Military Politics Islam and the State in Indonesia: From Turbulent Transition to Democratic Consolidation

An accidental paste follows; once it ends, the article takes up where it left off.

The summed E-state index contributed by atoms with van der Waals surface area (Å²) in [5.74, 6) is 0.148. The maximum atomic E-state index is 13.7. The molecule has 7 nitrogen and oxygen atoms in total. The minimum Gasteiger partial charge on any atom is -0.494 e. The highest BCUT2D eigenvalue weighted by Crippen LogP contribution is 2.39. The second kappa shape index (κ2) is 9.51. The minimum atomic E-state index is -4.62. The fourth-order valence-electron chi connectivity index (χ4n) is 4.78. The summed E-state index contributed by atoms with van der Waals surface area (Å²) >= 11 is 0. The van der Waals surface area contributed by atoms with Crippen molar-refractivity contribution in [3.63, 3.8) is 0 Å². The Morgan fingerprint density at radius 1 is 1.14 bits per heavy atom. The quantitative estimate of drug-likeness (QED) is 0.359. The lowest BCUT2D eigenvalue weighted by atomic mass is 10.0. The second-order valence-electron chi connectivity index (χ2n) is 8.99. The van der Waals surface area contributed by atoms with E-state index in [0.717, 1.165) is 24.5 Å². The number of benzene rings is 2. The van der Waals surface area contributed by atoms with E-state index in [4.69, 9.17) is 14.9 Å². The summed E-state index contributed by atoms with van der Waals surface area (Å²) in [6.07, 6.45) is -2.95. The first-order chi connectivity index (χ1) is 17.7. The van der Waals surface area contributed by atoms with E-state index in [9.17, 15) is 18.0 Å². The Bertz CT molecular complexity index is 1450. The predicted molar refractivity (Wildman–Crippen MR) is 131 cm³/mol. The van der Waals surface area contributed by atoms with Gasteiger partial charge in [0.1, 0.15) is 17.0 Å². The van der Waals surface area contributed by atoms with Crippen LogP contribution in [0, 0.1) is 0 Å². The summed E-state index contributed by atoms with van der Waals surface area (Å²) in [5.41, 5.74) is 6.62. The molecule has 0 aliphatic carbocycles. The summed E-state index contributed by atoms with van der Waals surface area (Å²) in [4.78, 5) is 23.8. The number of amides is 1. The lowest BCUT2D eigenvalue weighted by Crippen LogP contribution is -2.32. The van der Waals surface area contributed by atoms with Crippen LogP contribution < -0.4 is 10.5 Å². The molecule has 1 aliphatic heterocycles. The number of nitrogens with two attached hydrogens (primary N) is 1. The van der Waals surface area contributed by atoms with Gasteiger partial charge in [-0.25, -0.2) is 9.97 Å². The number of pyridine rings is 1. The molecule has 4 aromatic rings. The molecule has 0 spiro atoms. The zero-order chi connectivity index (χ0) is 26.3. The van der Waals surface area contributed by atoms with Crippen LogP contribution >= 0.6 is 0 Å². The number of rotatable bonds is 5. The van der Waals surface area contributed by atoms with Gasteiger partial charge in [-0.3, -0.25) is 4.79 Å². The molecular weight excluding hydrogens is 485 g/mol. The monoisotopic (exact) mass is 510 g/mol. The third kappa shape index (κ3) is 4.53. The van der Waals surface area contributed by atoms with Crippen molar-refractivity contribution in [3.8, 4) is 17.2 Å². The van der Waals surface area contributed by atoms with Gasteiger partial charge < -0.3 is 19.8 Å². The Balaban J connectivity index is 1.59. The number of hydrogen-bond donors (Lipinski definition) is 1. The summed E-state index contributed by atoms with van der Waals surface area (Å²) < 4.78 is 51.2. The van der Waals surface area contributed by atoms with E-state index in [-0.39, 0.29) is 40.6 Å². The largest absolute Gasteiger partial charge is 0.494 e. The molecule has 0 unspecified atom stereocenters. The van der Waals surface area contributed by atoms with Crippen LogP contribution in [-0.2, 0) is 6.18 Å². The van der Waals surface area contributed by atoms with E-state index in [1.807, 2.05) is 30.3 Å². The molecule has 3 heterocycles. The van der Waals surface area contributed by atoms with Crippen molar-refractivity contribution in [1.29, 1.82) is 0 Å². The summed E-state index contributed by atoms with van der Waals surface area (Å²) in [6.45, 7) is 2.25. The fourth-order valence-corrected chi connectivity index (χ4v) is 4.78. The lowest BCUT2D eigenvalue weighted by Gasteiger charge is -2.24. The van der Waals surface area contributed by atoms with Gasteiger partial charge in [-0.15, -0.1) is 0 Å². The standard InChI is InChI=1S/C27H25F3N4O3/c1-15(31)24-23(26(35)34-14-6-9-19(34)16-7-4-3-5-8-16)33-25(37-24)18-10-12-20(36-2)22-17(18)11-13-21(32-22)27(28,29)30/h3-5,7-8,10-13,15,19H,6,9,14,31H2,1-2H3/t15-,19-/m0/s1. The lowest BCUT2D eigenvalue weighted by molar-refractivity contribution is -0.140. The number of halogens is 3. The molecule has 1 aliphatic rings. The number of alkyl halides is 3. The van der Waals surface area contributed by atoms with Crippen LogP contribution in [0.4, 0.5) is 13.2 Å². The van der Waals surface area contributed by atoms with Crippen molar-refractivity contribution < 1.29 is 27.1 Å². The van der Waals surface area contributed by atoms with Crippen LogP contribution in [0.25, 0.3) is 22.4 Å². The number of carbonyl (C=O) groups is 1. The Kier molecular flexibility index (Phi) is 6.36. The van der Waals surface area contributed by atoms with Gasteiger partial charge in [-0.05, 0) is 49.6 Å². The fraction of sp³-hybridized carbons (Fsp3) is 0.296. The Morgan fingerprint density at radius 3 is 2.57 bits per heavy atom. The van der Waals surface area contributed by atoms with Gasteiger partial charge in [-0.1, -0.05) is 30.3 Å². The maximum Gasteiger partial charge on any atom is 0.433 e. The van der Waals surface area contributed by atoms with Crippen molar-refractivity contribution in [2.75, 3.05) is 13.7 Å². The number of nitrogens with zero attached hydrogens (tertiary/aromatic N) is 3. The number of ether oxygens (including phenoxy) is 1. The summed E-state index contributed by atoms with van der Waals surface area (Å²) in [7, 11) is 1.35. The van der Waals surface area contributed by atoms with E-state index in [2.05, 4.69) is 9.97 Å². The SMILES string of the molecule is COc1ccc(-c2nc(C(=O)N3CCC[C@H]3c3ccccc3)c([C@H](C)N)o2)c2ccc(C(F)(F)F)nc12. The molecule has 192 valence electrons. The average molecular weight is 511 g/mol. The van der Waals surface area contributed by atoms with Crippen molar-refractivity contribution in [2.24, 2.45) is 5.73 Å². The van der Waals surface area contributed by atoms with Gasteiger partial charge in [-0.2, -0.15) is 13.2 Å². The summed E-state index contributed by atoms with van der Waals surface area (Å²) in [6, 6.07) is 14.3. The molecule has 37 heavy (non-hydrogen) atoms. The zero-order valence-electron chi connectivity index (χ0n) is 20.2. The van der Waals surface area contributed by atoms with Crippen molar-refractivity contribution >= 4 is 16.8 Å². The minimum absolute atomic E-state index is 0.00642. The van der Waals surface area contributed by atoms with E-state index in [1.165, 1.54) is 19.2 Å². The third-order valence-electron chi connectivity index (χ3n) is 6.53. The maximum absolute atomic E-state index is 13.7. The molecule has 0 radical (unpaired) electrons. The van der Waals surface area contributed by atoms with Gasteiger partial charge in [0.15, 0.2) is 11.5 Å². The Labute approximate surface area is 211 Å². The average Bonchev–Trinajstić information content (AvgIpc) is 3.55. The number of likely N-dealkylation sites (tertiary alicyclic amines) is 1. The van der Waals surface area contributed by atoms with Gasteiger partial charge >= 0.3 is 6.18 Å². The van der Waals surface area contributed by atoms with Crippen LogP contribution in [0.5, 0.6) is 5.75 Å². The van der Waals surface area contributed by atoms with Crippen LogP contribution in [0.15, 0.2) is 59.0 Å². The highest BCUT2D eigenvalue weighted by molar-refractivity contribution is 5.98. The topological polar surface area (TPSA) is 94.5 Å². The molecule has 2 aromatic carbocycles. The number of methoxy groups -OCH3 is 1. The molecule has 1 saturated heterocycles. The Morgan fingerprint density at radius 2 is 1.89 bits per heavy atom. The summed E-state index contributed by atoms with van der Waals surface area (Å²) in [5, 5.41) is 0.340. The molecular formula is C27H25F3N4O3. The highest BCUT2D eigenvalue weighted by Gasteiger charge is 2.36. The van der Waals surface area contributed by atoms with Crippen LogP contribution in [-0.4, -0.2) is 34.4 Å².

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About the Book Based on a decade of research in Indonesia, this book provides an in-depth account of the military’s struggle to adapt to the new democratic system after the downfall of Suharto’s authoritarian regime in 1998. Unlike other studies of the Indonesian armed forces, which focus exclusively on internal military developments, Mietzner’s study emphasizes the importance of conflicts among civilians in determining the extent of military involvement in political affairs. Analysing disputes between Indonesia’s main Muslim groups, Mietzner argues that their intense rivalry between 1998 and 2004 allowed the military to extend its engagement in politics and protect its institutional interests. The stabilization of the civilian polity after 2004, in contrast, has led to an increasing marginalization of the armed forces from the power centre. Drawing broader conclusions from these events for Indonesia’s ongoing process of democratic consolidation, the book shows that the future role of the armed forces in politics will largely depend on the ability of civilian leaders to maintain functioning democratic institutions and procedures. Review A fine recent book on Indonesia by Marcus Mietzner of the Australian National University highlights five features of the Indonesian armed forces. First is the army’s (debatable) view of itself as the main bringer of independence. Second is its disdain for periods of civilian rule in the 1950s, dismissed as chaotic, corrupt and, through the spread of regional rebellions, dangerous to the country’s integrity. Out of this disdain grew a third feature, a doctrine known in Indonesia as dwifungsi, or dual function, of running the country as well as defending it, and a fourth, the entrenchment of the armed forces in the infrastructure of the state. The fifth point, what Mr Mietzner terms the ‘increasingly sultanistic character’ of the ageing Suharto’s rule opened up a rift with his fellow generals. When the economy collapsed in 1998 and the threat of anarchy loomed, Suharto looked over his shoulder and found nobody following him. In the end, dictators, however unpopular, despotic and incompetent, rarely fall because they have too many enemies. They fall because they have too few friends left” (The Economist).

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